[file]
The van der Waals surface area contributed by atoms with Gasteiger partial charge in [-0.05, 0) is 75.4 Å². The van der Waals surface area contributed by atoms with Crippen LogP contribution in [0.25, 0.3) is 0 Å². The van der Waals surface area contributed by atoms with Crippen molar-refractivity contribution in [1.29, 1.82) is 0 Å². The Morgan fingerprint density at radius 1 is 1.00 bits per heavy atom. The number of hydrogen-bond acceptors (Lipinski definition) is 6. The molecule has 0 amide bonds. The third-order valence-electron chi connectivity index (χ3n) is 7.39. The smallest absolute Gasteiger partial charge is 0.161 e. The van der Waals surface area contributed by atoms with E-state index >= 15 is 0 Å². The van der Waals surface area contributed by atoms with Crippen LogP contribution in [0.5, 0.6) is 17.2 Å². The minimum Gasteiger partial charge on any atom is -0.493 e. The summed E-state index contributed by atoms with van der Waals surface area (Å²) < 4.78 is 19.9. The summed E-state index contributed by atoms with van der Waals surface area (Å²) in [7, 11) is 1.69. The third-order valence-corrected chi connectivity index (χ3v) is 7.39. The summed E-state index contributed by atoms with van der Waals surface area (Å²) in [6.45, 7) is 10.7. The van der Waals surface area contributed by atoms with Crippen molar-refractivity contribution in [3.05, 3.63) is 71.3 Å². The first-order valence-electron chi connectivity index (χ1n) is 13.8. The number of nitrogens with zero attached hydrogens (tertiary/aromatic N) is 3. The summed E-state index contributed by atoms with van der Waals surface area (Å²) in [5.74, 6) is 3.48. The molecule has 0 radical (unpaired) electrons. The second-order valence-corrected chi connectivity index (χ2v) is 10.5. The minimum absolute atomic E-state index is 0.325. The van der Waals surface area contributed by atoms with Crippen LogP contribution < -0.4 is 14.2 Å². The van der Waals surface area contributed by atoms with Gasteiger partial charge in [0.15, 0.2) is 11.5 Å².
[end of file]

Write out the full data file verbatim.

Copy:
The van der Waals surface area contributed by atoms with Gasteiger partial charge in [-0.05, 0) is 75.4 Å². The van der Waals surface area contributed by atoms with Crippen LogP contribution in [0.25, 0.3) is 0 Å². The van der Waals surface area contributed by atoms with Crippen molar-refractivity contribution in [1.29, 1.82) is 0 Å². The Morgan fingerprint density at radius 1 is 1.00 bits per heavy atom. The number of hydrogen-bond acceptors (Lipinski definition) is 6. The molecule has 0 amide bonds. The third-order valence-electron chi connectivity index (χ3n) is 7.39. The smallest absolute Gasteiger partial charge is 0.161 e. The van der Waals surface area contributed by atoms with E-state index >= 15 is 0 Å². The van der Waals surface area contributed by atoms with Crippen LogP contribution in [0.5, 0.6) is 17.2 Å². The minimum Gasteiger partial charge on any atom is -0.493 e. The summed E-state index contributed by atoms with van der Waals surface area (Å²) < 4.78 is 19.9. The summed E-state index contributed by atoms with van der Waals surface area (Å²) in [7, 11) is 1.69. The third-order valence-corrected chi connectivity index (χ3v) is 7.39. The summed E-state index contributed by atoms with van der Waals surface area (Å²) in [6.45, 7) is 10.7. The van der Waals surface area contributed by atoms with Crippen molar-refractivity contribution in [3.05, 3.63) is 71.3 Å². The first-order valence-electron chi connectivity index (χ1n) is 13.8. The number of nitrogens with zero attached hydrogens (tertiary/aromatic N) is 3. The summed E-state index contributed by atoms with van der Waals surface area (Å²) in [5.74, 6) is 3.48. The molecule has 0 radical (unpaired) electrons. The second-order valence-corrected chi connectivity index (χ2v) is 10.5. The minimum absolute atomic E-state index is 0.325. The van der Waals surface area contributed by atoms with Crippen LogP contribution < -0.4 is 14.2 Å². The van der Waals surface area contributed by atoms with Gasteiger partial charge in [0.15, 0.2) is 11.5 Å².